This piece combines primitive photography with meditation, collaboration and endurance. Sitting consists of a very large custom-made pinhole camera that sits in the middle of a gallery, a chair and a set of lights on a timer. Subjects make an appointment to sit for a portrait during the exhibition. An exposure takes one hour. The subject sits, meditating on their own image in a mirror mounted on the front of the camera. Sitting is as much about the participants’ collaboration and perseverance as it is about the actual portraits that result. To sit for a portrait is a individual and personal act, and is essential to truly experience the piece. The sitter is, in essence, on exhibit in the gallery during the time they are sitting for their one-hour exposure.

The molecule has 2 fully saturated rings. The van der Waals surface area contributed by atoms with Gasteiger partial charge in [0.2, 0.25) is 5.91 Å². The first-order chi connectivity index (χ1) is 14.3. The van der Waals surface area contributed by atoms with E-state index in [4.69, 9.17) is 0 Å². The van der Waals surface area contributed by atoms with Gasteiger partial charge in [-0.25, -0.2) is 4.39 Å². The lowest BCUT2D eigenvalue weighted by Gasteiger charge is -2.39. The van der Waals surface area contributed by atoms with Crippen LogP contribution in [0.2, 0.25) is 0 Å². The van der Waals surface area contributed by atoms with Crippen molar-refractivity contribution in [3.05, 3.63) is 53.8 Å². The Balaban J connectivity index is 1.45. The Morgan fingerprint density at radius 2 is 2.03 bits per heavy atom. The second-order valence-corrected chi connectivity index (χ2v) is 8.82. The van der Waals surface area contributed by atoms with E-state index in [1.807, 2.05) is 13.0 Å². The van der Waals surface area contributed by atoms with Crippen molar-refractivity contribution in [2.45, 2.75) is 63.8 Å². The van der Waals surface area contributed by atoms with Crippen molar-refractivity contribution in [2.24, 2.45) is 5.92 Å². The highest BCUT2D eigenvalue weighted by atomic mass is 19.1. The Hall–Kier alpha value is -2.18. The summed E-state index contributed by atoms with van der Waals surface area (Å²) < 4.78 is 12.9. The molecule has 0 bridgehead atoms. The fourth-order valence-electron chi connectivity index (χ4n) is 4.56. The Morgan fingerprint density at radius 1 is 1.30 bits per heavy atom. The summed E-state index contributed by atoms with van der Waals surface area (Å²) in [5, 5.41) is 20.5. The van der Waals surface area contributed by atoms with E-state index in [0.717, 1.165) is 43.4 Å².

The resulting portraits, in addition to harkening back to an earlier era of photography, resonate with a likeness of the sitter that is possibly truer than a traditional fraction-of-a-second photograph or snapshot. One cannot hold any single expression for the span of an hour; instead, all expressions are merged into one image. The sitter’s essence, distilled over time, is revealed.
Low Tech showed at the Center for Fine Art Photography during the month of October.